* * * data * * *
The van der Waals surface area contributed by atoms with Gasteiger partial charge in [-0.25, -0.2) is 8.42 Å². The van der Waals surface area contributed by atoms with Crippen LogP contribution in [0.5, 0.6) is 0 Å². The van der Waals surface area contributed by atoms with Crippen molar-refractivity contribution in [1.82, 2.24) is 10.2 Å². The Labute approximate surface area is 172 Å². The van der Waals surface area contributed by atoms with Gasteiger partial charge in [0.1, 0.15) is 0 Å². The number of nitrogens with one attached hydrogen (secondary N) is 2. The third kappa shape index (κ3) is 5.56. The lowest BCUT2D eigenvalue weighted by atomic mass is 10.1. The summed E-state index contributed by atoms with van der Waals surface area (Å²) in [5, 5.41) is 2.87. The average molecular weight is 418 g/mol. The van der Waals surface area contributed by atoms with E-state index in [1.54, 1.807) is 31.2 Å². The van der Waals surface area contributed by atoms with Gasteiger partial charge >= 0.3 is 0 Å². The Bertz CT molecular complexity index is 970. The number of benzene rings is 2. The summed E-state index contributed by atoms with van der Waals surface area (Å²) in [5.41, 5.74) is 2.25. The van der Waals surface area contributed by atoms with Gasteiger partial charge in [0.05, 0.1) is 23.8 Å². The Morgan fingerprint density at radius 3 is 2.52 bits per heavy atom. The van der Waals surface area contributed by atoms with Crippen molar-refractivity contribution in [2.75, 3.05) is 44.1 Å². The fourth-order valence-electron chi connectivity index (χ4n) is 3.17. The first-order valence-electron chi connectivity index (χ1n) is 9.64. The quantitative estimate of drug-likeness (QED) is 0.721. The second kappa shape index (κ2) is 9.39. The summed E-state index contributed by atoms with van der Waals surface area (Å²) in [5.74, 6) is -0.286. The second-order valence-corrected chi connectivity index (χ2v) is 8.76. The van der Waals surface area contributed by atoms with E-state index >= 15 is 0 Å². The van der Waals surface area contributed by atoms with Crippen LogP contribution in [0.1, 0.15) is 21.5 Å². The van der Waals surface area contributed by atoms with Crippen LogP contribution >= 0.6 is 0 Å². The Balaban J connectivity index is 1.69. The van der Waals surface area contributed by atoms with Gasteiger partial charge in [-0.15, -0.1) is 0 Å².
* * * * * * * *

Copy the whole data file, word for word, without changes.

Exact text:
The van der Waals surface area contributed by atoms with Gasteiger partial charge in [-0.25, -0.2) is 8.42 Å². The van der Waals surface area contributed by atoms with Crippen LogP contribution in [0.5, 0.6) is 0 Å². The van der Waals surface area contributed by atoms with Crippen molar-refractivity contribution in [1.82, 2.24) is 10.2 Å². The Labute approximate surface area is 172 Å². The van der Waals surface area contributed by atoms with Gasteiger partial charge in [0.1, 0.15) is 0 Å². The number of nitrogens with one attached hydrogen (secondary N) is 2. The third kappa shape index (κ3) is 5.56. The lowest BCUT2D eigenvalue weighted by atomic mass is 10.1. The summed E-state index contributed by atoms with van der Waals surface area (Å²) in [5, 5.41) is 2.87. The average molecular weight is 418 g/mol. The van der Waals surface area contributed by atoms with E-state index in [1.54, 1.807) is 31.2 Å². The van der Waals surface area contributed by atoms with Gasteiger partial charge >= 0.3 is 0 Å². The Bertz CT molecular complexity index is 970. The number of benzene rings is 2. The summed E-state index contributed by atoms with van der Waals surface area (Å²) in [5.41, 5.74) is 2.25. The van der Waals surface area contributed by atoms with Gasteiger partial charge in [0.05, 0.1) is 23.8 Å². The Morgan fingerprint density at radius 3 is 2.52 bits per heavy atom. The van der Waals surface area contributed by atoms with Crippen molar-refractivity contribution in [2.75, 3.05) is 44.1 Å². The fourth-order valence-electron chi connectivity index (χ4n) is 3.17. The first-order valence-electron chi connectivity index (χ1n) is 9.64. The quantitative estimate of drug-likeness (QED) is 0.721. The second kappa shape index (κ2) is 9.39. The summed E-state index contributed by atoms with van der Waals surface area (Å²) in [5.74, 6) is -0.286. The second-order valence-corrected chi connectivity index (χ2v) is 8.76. The van der Waals surface area contributed by atoms with E-state index >= 15 is 0 Å². The van der Waals surface area contributed by atoms with Crippen LogP contribution in [0.1, 0.15) is 21.5 Å². The van der Waals surface area contributed by atoms with Crippen LogP contribution >= 0.6 is 0 Å². The Balaban J connectivity index is 1.69. The van der Waals surface area contributed by atoms with Gasteiger partial charge in [-0.15, -0.1) is 0 Å².